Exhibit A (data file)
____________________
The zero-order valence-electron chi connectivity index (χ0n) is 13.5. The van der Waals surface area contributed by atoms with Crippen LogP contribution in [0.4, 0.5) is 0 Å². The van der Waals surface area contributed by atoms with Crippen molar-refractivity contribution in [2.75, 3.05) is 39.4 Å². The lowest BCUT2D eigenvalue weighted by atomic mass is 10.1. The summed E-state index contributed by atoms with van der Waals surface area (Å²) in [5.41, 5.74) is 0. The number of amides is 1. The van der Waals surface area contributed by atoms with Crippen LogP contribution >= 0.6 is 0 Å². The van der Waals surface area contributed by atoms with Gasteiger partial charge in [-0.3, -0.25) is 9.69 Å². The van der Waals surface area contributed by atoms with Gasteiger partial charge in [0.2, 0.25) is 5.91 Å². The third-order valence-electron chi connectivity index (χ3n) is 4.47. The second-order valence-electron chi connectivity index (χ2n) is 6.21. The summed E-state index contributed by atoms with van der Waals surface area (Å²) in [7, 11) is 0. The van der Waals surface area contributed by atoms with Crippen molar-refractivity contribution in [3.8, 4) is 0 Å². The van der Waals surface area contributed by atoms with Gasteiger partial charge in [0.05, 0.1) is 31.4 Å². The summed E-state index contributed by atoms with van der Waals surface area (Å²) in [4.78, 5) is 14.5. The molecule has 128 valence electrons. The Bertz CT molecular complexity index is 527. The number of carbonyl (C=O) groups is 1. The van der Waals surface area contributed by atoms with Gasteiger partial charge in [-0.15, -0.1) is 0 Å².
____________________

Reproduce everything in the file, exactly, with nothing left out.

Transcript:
The zero-order valence-electron chi connectivity index (χ0n) is 13.5. The van der Waals surface area contributed by atoms with Crippen LogP contribution in [0.4, 0.5) is 0 Å². The van der Waals surface area contributed by atoms with Crippen molar-refractivity contribution in [2.75, 3.05) is 39.4 Å². The lowest BCUT2D eigenvalue weighted by atomic mass is 10.1. The summed E-state index contributed by atoms with van der Waals surface area (Å²) in [5.41, 5.74) is 0. The number of amides is 1. The van der Waals surface area contributed by atoms with Crippen LogP contribution >= 0.6 is 0 Å². The van der Waals surface area contributed by atoms with Gasteiger partial charge in [-0.3, -0.25) is 9.69 Å². The van der Waals surface area contributed by atoms with Gasteiger partial charge in [0.2, 0.25) is 5.91 Å². The third-order valence-electron chi connectivity index (χ3n) is 4.47. The second-order valence-electron chi connectivity index (χ2n) is 6.21. The summed E-state index contributed by atoms with van der Waals surface area (Å²) in [7, 11) is 0. The van der Waals surface area contributed by atoms with Crippen molar-refractivity contribution in [3.8, 4) is 0 Å². The van der Waals surface area contributed by atoms with Gasteiger partial charge in [0.05, 0.1) is 31.4 Å². The summed E-state index contributed by atoms with van der Waals surface area (Å²) in [4.78, 5) is 14.5. The molecule has 128 valence electrons. The Bertz CT molecular complexity index is 527. The number of carbonyl (C=O) groups is 1. The van der Waals surface area contributed by atoms with Gasteiger partial charge in [-0.15, -0.1) is 0 Å².